bree pear coming out

Coming Out Story: Bree Pear

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bree pear coming out

The first time I ever came out was to myself. It was written in a notebook and it took years for me to get to the point of making it real and seeing it on a piece of paper in front of me:

I’m gay.

That was when I was 12 before dating ever crossed my mind. It was before I really knew what it all meant and before I dared to say it out loud.

Coming out came in steps for me. I’m incredibly grateful for how easy my coming out experience was, but it happened over many years.

By the time I was 15 I couldn’t hide it from my mom anymore. She was my best friend and I needed to tell her. I remember the night I knew I had to say it. I hadn’t said it out loud before and I knew I wanted her to be the first to hear it from me. I didn’t even know what to say, am I bisexual? gay? a lesbian? a dyke? queer? She had tried to walk out of my room multiple times, but I pulled her back each time before she asked if I had something I needed to tell her. While my head was nestled safely in her neck where I couldn’t look into her eyes, she took all the weight off of me by being the first one to say it…

Are you a lesbian?

Tears instantly fell. I nodded and she proceeded to tell me that she would always love me no matter what. Her best friend in high school was a lesbian so I didn’t have a ton of fear that she wouldn’t accept me, but at that point, I was having a hard time accepting myself.

She told me that I needed to tell my Dad (this was the scarier one) but 5mins later I found myself taking the longest walk through our hallway that I’d ever experienced. I sat on the ottoman and asked my Dad to turn off the TV and the words fell out alongside my tears:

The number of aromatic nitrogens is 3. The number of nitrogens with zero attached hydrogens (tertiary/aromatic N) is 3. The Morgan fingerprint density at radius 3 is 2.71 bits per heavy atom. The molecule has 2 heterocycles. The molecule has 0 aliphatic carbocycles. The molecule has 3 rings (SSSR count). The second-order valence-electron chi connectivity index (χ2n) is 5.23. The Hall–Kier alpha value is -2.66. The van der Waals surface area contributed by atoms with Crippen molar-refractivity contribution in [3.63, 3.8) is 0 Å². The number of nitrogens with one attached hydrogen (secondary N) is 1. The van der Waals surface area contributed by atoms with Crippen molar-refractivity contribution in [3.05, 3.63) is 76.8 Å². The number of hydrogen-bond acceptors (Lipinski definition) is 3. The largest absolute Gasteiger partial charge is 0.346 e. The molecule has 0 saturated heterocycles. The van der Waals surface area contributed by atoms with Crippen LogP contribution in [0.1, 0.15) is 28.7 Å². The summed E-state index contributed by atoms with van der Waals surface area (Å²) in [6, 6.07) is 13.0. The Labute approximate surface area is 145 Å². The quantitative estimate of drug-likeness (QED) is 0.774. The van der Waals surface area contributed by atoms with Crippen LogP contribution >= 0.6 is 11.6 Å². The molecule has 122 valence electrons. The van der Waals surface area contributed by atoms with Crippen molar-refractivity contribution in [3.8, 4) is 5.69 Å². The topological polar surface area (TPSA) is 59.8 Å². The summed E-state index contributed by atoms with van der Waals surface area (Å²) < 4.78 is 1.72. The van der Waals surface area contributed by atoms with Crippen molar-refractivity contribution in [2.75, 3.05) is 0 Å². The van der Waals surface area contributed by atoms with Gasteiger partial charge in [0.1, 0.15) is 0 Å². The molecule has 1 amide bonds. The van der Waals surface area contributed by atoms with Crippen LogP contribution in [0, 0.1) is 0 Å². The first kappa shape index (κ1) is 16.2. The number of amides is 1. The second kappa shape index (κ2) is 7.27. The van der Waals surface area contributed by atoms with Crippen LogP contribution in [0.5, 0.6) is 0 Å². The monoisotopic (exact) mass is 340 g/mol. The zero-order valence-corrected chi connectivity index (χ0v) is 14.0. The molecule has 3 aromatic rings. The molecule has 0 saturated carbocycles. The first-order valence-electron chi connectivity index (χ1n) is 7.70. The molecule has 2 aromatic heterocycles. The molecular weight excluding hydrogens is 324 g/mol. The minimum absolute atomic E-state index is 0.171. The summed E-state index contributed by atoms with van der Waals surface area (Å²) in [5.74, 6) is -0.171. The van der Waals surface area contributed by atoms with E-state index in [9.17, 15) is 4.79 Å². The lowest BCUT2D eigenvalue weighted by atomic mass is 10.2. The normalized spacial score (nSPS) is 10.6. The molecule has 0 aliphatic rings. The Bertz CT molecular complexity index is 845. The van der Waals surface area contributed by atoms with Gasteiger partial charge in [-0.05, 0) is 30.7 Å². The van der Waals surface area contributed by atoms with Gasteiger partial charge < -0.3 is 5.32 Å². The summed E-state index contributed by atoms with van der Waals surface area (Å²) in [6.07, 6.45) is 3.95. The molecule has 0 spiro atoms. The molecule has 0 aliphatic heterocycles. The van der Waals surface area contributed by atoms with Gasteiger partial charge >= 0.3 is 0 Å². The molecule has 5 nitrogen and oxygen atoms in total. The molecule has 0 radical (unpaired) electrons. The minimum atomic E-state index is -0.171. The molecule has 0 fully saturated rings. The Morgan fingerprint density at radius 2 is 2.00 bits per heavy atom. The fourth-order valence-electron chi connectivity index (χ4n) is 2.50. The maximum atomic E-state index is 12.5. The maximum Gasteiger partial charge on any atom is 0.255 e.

I’m gay.

He cried right there with me, he hugged me, and then he echoed the same message my mom had. They were going to love me no matter what.

I’m so very grateful that my parents created a safe space for me to explore my understanding of myself. I asked if I could go talk to a therapist about my feelings. My mom even signed me out of school and took me to the one and only appointment I needed in order to know that this was exactly who I was. They never forced me to go back, I told them I felt good about it, but I didn’t need to talk to a therapist again.

I knew at the young age of 15 that I didn’t need to be bullied any more than I had been in middle school. So I made the decision with the support of my parents to keep my sexuality between me and my family until high school was over.

Once high school was over I found myself working for a church doing work that I loved. I built an entire community inside the church, I was mentoring kids, leading volunteer activities, and assisting the youth pastor. After I graduated nothing was stopping me from coming out except for my fear of the church. So when I told the pastor I was working alongside (though he said he didn’t have an issue with it) the church was going to “lose support”, so if I needed to come out I also had to get out.

In a very short period of time, that whole community disappeared. That was a hard blow and left spiritual scars that have taken yearsssss to look at again.

I never ever went back into the closet after that. In the 15 years since I came out here are my takeaways:

  • You can absolutely hide your sexuality your whole life. But when you are constantly searching for more, wondering why you don’t feel happy, connected, or satisfied, you’ll know that there is only so much you can get out of an inauthentic life.
  • It might suck to come out. It might be the hardest thing you’ve ever done. You might lose people, be hated by strangers, and you FOR SURE will face more hardship that the cisgender heterosexuals out there…BUT…nothing worth having ever came easy. I promise that once you get through it, you’ll wonder why you didn’t do it sooner.
  • You are worthy of love (even from yourself) regardless of your sexual orientation.
  • The closest is a lonely place.
  • WE HAVE RAINBOWS OUT HERE AND IT’S BEAUTIFUL AND WE LOVE AND ACCEPT AND HONOR YOUR JOURNEY.

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Coming out can be a terrifying experience. We get it. That's why we've collaborated with Strong Family Alliance to share a guide that will help you through one of the most meaningful conversations you might ever have. We're here for you, human. Put your e-mail in below and we'll send you a copy!

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Coming out can be a terrifying experience. We get it. That's why we've collaborated with Strong Family Alliance to share a guide that will help you through one of the most meaningful conversations you might ever have. We're here for you, human. Put your e-mail in below and we'll send you a copy!